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Violinists have it lucky.

February 27, 2008 at 12:06 AM

Greetings,
There is so much in life to inspire us. Over the years I have learnt to deeply love handicapped students because of their special qualities of open heartedness and their determination to succeed and be accepted. Three years ago one of my schools was joined by an almost quadriplegic girl with severe learning difficulties and chronic obesity. She rarely uttered a sound and her only skill in life was to propel herself a few meters across the floor using some weird combination of back , neck and stomach muscles. She joined the school on her birthday so we decided to have a party for her. I took a violin along and stuck it in her lap. I remember her bemusement- `Why are you asking me to do anything at all?`- and the headmaster looking at me like `what the heck are you doing` and then the sheer pleasure that kid got from banging out open string with the little movement she had in her right hand while I played nursery rhymes for her. That’s when I knew anyone could play the violin. Three years on with the help of specialized walking frames her body is almost upright and she can push herself along with her legs. She can waves her arms a bit and has appeared in public in small English plays I prepare for handicapped classes in my area. She has found her voice. It was a great team that gave her a life and it has been so wonderful to be on the periphery of that growth.
Learning things about the violin inspires me too. An interesting little quirk I found re son file. This is generally thought to be pulling the bow along the string for a time of more than ten seconds or so near the bridge. But there is/was a tradition of practicing this bow stroke really slowly with the bow 1 cm above the strings. If I do this first for about 2 minutes per stroke then when the bow is placed on the string it is actually-much- easier to draw a sound from the instrument with a one and half minute bow stroke. I was surprised how different that was from going in cold with on the string bowing.
Cheers,
Buri

From Joe Fischer
Posted on February 27, 2008 at 1:52 AM
Buri:

commendable blog
well done
nice work with the lesser advantaged
there is still hope for you [just kidding]
all best to ye.

From Stephen Brivati
Posted on February 27, 2008 at 2:08 AM
thanks Joe
From Jasmine Reese
Posted on February 27, 2008 at 3:10 AM
Like I said in the discussion forum, how inspirational! Actually more and more so, I have gained a passion for working with people with disabilities, disorders, and diseases. I worked with people in hospitals and hospices before, but without the incorporation of music. I really want to do that! Over the summer, I will be interning under music therapists. Should be fun! And thank you, Buri, for inspiring this young girl, as I am sure you have. We need more patient and self-less teachers like you in the world.
From Yixi Zhang
Posted on February 27, 2008 at 6:41 AM
Why everyone loves you so much? Very few people have such a big heart also have a big mind and being crazily funny all at once. Thank you so much for being you and sharing a chunk of you with us!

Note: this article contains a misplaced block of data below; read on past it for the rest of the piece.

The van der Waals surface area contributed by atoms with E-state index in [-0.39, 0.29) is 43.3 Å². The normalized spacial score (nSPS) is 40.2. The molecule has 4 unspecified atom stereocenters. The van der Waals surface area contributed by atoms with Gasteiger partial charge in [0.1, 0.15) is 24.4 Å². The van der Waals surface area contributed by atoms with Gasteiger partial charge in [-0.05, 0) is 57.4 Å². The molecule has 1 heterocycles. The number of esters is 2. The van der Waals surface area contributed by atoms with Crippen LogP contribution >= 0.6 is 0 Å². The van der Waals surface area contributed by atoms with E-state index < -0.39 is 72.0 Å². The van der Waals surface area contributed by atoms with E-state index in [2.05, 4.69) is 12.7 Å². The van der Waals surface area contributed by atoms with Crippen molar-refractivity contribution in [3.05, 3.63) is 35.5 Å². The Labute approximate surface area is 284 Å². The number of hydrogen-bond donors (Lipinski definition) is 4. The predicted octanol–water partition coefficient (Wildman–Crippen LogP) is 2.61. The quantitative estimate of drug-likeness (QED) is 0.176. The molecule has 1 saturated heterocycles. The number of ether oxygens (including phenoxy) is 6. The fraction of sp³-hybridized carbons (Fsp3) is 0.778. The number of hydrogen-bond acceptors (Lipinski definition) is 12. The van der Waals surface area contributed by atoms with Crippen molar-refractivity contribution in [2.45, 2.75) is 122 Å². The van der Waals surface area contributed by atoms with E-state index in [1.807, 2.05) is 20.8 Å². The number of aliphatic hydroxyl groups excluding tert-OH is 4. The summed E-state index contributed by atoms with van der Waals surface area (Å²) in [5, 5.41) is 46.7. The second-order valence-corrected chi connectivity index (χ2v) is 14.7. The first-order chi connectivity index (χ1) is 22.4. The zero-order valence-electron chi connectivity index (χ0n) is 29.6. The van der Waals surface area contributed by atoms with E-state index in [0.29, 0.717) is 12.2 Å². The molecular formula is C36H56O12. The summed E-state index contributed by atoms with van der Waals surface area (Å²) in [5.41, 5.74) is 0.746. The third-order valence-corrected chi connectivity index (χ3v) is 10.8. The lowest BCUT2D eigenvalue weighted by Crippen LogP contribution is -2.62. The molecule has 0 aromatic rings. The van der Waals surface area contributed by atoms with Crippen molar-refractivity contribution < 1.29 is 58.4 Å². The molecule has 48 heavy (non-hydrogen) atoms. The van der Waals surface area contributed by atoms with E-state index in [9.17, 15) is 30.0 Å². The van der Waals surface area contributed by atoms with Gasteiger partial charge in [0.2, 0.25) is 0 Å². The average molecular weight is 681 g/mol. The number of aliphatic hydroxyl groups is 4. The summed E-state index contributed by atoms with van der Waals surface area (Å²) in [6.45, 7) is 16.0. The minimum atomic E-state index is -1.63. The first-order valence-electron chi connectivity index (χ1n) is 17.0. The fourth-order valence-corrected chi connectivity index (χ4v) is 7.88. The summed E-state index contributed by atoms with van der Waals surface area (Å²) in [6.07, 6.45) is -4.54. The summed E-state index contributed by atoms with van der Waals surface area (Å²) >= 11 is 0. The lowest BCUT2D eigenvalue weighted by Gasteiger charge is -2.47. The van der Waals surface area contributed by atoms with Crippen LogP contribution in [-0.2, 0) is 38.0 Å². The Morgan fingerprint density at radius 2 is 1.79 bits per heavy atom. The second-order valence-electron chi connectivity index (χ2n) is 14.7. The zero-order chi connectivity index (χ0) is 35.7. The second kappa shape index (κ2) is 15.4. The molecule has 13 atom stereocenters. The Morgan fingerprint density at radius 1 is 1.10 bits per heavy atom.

Speaking of working with disabled, I had a boyfriend some years ago who frequently blacked out (in classroom, streets or at home) due to insulin reaction, as he was a very brittle type one diabetic. Doctor predicted at that time he had only 10 more years to live, but he was giving talks to various interest groups and to the media, traveled and published, on top of teaching full time in an understaffed college, and you couldn’t tell him apart from any other busy profs judging by performance. Although not disabled, he was living on an edge of life and death. People often said to me that it was nice of me to love him and look after him, but the truth was that to share a big chunk of my life with someone like him, or rather, to be next to the accidents and the likelihood of sudden death of someone so youthful and so alive brought me the kind of understanding and perspectives I wouldn’t otherwise have had about life and death. That was the time I realised how silly self-pity is, and how completely wrong-headed to focus on ones insufficiencies!

I think someday we should have law against self-limiting activities much like law against cruelty to children or animals:-)

From Yixi Zhang
Posted on February 27, 2008 at 6:44 AM
and I'll try the offing son file tomorrow!
From Anne Horvath
Posted on February 27, 2008 at 4:17 PM
Lovely story!
From Valerie Coon
Posted on February 27, 2008 at 9:14 PM
The son file idea sounds really cool.

I also have worked with quadreplegics and found it to be one of the best things for my teaching ever -- after that, I believed anyone could do nearly anything if given enough time. The video on here some times ago of the violinist who manages to play by moving the violin because he has a missing right arm was amazing. Brought tears to my eyes.

These sort of reminders keep a sense of joy and expectancy in our lives. I never ride on motorcycles for any reason for any length of time -- too high of a risk, but if I were to become "disabled" in some way, I would hope that the inspiration that that job (and subsequently, my friend) had on me would enable me to keep my hope and will strong to live the best life I can dream of.

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